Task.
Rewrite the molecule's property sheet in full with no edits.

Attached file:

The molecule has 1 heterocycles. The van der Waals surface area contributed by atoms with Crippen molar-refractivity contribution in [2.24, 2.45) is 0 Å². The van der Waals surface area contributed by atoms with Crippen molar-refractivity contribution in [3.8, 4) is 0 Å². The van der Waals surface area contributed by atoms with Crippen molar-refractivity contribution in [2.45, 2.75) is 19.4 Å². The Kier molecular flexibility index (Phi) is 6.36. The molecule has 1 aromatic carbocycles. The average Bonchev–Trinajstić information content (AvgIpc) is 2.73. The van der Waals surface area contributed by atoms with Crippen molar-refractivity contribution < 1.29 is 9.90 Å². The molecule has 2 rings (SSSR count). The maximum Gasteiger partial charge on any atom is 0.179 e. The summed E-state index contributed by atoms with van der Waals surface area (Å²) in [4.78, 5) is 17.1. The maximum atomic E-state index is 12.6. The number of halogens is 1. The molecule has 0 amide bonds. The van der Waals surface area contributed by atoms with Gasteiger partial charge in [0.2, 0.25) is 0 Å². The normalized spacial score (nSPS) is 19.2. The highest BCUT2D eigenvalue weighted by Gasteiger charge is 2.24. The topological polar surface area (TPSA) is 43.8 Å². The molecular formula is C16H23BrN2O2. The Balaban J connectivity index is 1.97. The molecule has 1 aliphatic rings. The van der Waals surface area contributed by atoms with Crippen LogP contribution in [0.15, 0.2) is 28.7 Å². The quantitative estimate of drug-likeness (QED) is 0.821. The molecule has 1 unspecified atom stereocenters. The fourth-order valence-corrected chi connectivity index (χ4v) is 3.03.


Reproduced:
The molecule has 1 heterocycles. The van der Waals surface area contributed by atoms with Crippen molar-refractivity contribution in [2.24, 2.45) is 0 Å². The van der Waals surface area contributed by atoms with Crippen molar-refractivity contribution in [3.8, 4) is 0 Å². The van der Waals surface area contributed by atoms with Crippen molar-refractivity contribution in [2.45, 2.75) is 19.4 Å². The Kier molecular flexibility index (Phi) is 6.36. The molecule has 1 aromatic carbocycles. The average Bonchev–Trinajstić information content (AvgIpc) is 2.73. The van der Waals surface area contributed by atoms with Crippen molar-refractivity contribution < 1.29 is 9.90 Å². The molecule has 2 rings (SSSR count). The maximum Gasteiger partial charge on any atom is 0.179 e. The summed E-state index contributed by atoms with van der Waals surface area (Å²) in [4.78, 5) is 17.1. The maximum atomic E-state index is 12.6. The number of halogens is 1. The molecule has 0 amide bonds. The van der Waals surface area contributed by atoms with Gasteiger partial charge in [0.2, 0.25) is 0 Å². The normalized spacial score (nSPS) is 19.2. The highest BCUT2D eigenvalue weighted by Gasteiger charge is 2.24. The topological polar surface area (TPSA) is 43.8 Å². The molecular formula is C16H23BrN2O2. The Balaban J connectivity index is 1.97. The molecule has 1 aliphatic rings. The van der Waals surface area contributed by atoms with Crippen LogP contribution in [0.15, 0.2) is 28.7 Å². The quantitative estimate of drug-likeness (QED) is 0.821. The molecule has 1 unspecified atom stereocenters. The fourth-order valence-corrected chi connectivity index (χ4v) is 3.03.